Sony Develops Blu-ray Disc, DVD and CD compatible, 3 wavelength recording/playback Optical Head

May 17, 2004
Sony 3 wavelength optical head

Sony Corporation has developed a single 3-wavelength recording/playback optical head, capable of recording and playing-back 3 formats, Blu-ray Disc (BD), in addition to DVD, CD, which is a high-density optical disc system capable of recording/playing back high definition contents.

BD is an optical disc system capable of recording and playing-back HD contents from, for example, HD broadcasting. Sony has commercialized the world's first BD recorder with this standard. The BD market is expected to expand in the coming era where high-quality contents will become the mainstream and BD recognized as the indispensable optical disc system. On the other hand, together with the capability to recording/playing-back HD contents of the BD standards, it is desired for the BD recorder to play DVD software, recorded rewriteable/postscript DVD disc, as well as playback of music CD. In order to cope with this, in , 2 optical heads, one to playback DVD and CD, and the other to record and playback BD is incorporated.

In the newly developed 3-wavelength recording and playback optical head, the main characteristics are its capability to record/playback the 3 formats, BD, DVD and CD with one single optical head.This is achieved by the introduction of the newly developed single unit 3 wavelength laser, and also an object lens corresponding to the 3 wavelengths.

In the single unit 3 wavelength laser, by combining production techniques of high-level output blue-violet laser diode and processing precise alignment of multiple laser units, single packaging is realized. In the object lens, introduction of aspherical glass and hologram lens to achieve spherical aberration correction, corresponding to each wavelength enables one series of optical system to deal with 3 wavelengths.

By precisely processing the semiconductor laser chip of each wavelength, BD (wavelength:405nm), DVD (660m,) and CD (785nm), in a single unit, 3 types of lasers are emitted from 1 package.

Sony will target commercializing the newly developed 3-wavelength optical head within 2 years, and will positively promote to further technology development. By doing so, in addition to further reducing the number of parts used for achieving smaller size of optical heads, enhancement of productivity and reliability will be achieved. This will contribute to the BD market expansion by realizing BD related key devices to be utilized in various AV and IT products.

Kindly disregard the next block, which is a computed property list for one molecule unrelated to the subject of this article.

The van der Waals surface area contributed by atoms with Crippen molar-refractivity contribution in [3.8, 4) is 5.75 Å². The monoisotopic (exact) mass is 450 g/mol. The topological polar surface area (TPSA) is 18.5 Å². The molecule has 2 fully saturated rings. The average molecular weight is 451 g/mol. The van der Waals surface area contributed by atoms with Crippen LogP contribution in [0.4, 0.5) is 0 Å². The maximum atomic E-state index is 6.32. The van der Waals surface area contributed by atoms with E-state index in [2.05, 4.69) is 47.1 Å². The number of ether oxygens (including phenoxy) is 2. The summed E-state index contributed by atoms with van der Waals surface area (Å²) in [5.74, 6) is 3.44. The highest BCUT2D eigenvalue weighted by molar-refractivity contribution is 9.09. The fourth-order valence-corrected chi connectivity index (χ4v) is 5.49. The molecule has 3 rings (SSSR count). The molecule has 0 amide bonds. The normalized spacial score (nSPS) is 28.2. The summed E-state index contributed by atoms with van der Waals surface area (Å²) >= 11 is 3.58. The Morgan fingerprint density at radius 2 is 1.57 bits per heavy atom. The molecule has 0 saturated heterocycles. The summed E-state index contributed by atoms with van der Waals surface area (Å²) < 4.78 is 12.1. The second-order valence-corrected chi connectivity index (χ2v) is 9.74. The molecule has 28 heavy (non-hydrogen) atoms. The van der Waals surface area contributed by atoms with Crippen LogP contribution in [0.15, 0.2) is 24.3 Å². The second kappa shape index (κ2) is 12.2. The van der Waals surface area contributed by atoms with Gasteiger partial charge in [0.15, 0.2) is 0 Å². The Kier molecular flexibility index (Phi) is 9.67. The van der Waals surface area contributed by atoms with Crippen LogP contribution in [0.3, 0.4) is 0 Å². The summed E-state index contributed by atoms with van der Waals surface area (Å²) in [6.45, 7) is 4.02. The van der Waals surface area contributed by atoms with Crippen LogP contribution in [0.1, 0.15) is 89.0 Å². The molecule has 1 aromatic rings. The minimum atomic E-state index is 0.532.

Find more details at Sony Corp. web-site.

Explore further: This Slinky lookalike 'hyperlens' helps us see tiny objects

Related Stories

High-power laser spinoff proves versatility is strength

April 14, 2015

Since lasers were invented in 1960, they have penetrated countless scientific, industrial and recreational fields: from eye surgery to DVD players, from cutting steel to triggering ignition in missile stages.

Solution-grown nanowires make the best lasers

April 13, 2015

Take a material that is a focus of interest in the quest for advanced solar cells. Discover a "freshman chemistry level" technique for growing that material into high-efficiency, ultra-small lasers. The result, disclosed ...

Scientists light the way for future electronic devices

November 17, 2014

Researchers from the Optoelectronics Research Centre (ORC) at the University of Southampton have demonstrated how glass can be manipulated to create electronic devices that will be smaller, faster and consume less power.

Recommended for you

Magnetism at nanoscale

August 3, 2015

As the demand grows for ever smaller, smarter electronics, so does the demand for understanding materials' behavior at ever smaller scales. Physicists at the U.S. Department of Energy's Ames Laboratory are building a unique ...

How the finch changes its tune

August 3, 2015

Like top musicians, songbirds train from a young age to weed out errors and trim variability from their songs, ultimately becoming consistent and reliable performers. But as with human musicians, even the best are not machines. ...

Study calculates the speed of ice formation

August 3, 2015

Researchers at Princeton University have for the first time directly calculated the rate at which water crystallizes into ice in a realistic computer model of water molecules. The simulations, which were carried out on supercomputers, ...

Small tilt in magnets makes them viable memory chips

August 3, 2015

University of California, Berkeley, researchers have discovered a new way to switch the polarization of nanomagnets, paving the way for high-density storage to move from hard disks onto integrated circuits.

0 comments

Please sign in to add a comment. Registration is free, and takes less than a minute. Read more

Click here to reset your password.
Sign in to get notified via email when new comments are made.